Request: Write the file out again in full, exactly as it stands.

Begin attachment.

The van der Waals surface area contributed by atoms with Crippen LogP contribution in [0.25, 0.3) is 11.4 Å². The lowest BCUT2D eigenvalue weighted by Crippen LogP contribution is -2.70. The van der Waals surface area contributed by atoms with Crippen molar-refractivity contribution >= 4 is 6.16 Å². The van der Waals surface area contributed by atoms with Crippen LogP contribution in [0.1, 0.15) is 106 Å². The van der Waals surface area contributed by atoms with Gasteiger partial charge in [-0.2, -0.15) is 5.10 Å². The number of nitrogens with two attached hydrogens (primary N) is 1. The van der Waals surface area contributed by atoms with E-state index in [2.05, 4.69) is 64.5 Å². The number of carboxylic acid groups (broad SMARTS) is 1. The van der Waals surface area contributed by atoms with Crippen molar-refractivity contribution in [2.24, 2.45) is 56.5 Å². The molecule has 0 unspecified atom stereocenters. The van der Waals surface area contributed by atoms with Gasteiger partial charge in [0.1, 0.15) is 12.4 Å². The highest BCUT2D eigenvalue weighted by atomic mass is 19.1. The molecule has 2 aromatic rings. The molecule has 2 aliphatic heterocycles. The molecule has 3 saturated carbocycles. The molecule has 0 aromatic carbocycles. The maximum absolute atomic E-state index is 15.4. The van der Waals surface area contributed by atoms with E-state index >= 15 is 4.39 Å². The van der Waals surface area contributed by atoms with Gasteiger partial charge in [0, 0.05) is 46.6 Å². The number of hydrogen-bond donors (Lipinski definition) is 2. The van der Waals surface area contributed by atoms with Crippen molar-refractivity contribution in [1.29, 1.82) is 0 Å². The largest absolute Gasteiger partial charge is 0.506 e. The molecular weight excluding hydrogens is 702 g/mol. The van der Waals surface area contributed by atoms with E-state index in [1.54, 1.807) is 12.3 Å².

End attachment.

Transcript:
The van der Waals surface area contributed by atoms with Crippen LogP contribution in [0.25, 0.3) is 11.4 Å². The lowest BCUT2D eigenvalue weighted by Crippen LogP contribution is -2.70. The van der Waals surface area contributed by atoms with Crippen molar-refractivity contribution >= 4 is 6.16 Å². The van der Waals surface area contributed by atoms with Crippen LogP contribution in [0.1, 0.15) is 106 Å². The van der Waals surface area contributed by atoms with Gasteiger partial charge in [-0.2, -0.15) is 5.10 Å². The number of nitrogens with two attached hydrogens (primary N) is 1. The van der Waals surface area contributed by atoms with E-state index in [2.05, 4.69) is 64.5 Å². The number of carboxylic acid groups (broad SMARTS) is 1. The van der Waals surface area contributed by atoms with Crippen molar-refractivity contribution in [2.24, 2.45) is 56.5 Å². The molecule has 0 unspecified atom stereocenters. The van der Waals surface area contributed by atoms with Gasteiger partial charge in [0.1, 0.15) is 12.4 Å². The highest BCUT2D eigenvalue weighted by atomic mass is 19.1. The molecule has 2 aromatic rings. The molecule has 2 aliphatic heterocycles. The molecule has 3 saturated carbocycles. The molecule has 0 aromatic carbocycles. The maximum absolute atomic E-state index is 15.4. The van der Waals surface area contributed by atoms with E-state index >= 15 is 4.39 Å². The van der Waals surface area contributed by atoms with Gasteiger partial charge in [0, 0.05) is 46.6 Å². The number of hydrogen-bond donors (Lipinski definition) is 2. The van der Waals surface area contributed by atoms with Crippen molar-refractivity contribution in [1.29, 1.82) is 0 Å². The largest absolute Gasteiger partial charge is 0.506 e. The molecular weight excluding hydrogens is 702 g/mol. The van der Waals surface area contributed by atoms with E-state index in [1.54, 1.807) is 12.3 Å².